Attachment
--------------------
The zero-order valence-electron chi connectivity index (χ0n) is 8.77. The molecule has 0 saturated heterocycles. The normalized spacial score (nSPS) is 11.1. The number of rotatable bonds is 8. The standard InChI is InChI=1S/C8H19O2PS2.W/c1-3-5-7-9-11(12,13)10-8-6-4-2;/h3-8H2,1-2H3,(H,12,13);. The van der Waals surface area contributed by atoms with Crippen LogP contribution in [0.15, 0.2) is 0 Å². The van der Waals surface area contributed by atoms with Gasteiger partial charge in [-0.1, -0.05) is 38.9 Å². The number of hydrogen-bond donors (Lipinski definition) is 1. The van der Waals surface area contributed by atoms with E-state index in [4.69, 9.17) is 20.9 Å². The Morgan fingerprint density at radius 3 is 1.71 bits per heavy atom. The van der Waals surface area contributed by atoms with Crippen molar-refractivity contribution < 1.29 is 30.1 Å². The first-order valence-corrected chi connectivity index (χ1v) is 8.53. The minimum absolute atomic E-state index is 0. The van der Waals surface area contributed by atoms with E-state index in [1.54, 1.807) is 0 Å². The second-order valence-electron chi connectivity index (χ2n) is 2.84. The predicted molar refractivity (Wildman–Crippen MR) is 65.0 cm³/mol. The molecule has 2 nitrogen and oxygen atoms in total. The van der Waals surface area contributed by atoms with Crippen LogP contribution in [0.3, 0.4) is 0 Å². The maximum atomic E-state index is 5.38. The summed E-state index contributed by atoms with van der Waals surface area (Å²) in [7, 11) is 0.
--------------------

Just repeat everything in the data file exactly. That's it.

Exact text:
The zero-order valence-electron chi connectivity index (χ0n) is 8.77. The molecule has 0 saturated heterocycles. The normalized spacial score (nSPS) is 11.1. The number of rotatable bonds is 8. The standard InChI is InChI=1S/C8H19O2PS2.W/c1-3-5-7-9-11(12,13)10-8-6-4-2;/h3-8H2,1-2H3,(H,12,13);. The van der Waals surface area contributed by atoms with Crippen LogP contribution in [0.15, 0.2) is 0 Å². The van der Waals surface area contributed by atoms with Gasteiger partial charge in [-0.1, -0.05) is 38.9 Å². The number of hydrogen-bond donors (Lipinski definition) is 1. The van der Waals surface area contributed by atoms with E-state index in [4.69, 9.17) is 20.9 Å². The Morgan fingerprint density at radius 3 is 1.71 bits per heavy atom. The van der Waals surface area contributed by atoms with Crippen molar-refractivity contribution < 1.29 is 30.1 Å². The first-order valence-corrected chi connectivity index (χ1v) is 8.53. The minimum absolute atomic E-state index is 0. The van der Waals surface area contributed by atoms with E-state index in [1.54, 1.807) is 0 Å². The second-order valence-electron chi connectivity index (χ2n) is 2.84. The predicted molar refractivity (Wildman–Crippen MR) is 65.0 cm³/mol. The molecule has 2 nitrogen and oxygen atoms in total. The van der Waals surface area contributed by atoms with Crippen LogP contribution in [0.3, 0.4) is 0 Å². The maximum atomic E-state index is 5.38. The summed E-state index contributed by atoms with van der Waals surface area (Å²) in [7, 11) is 0.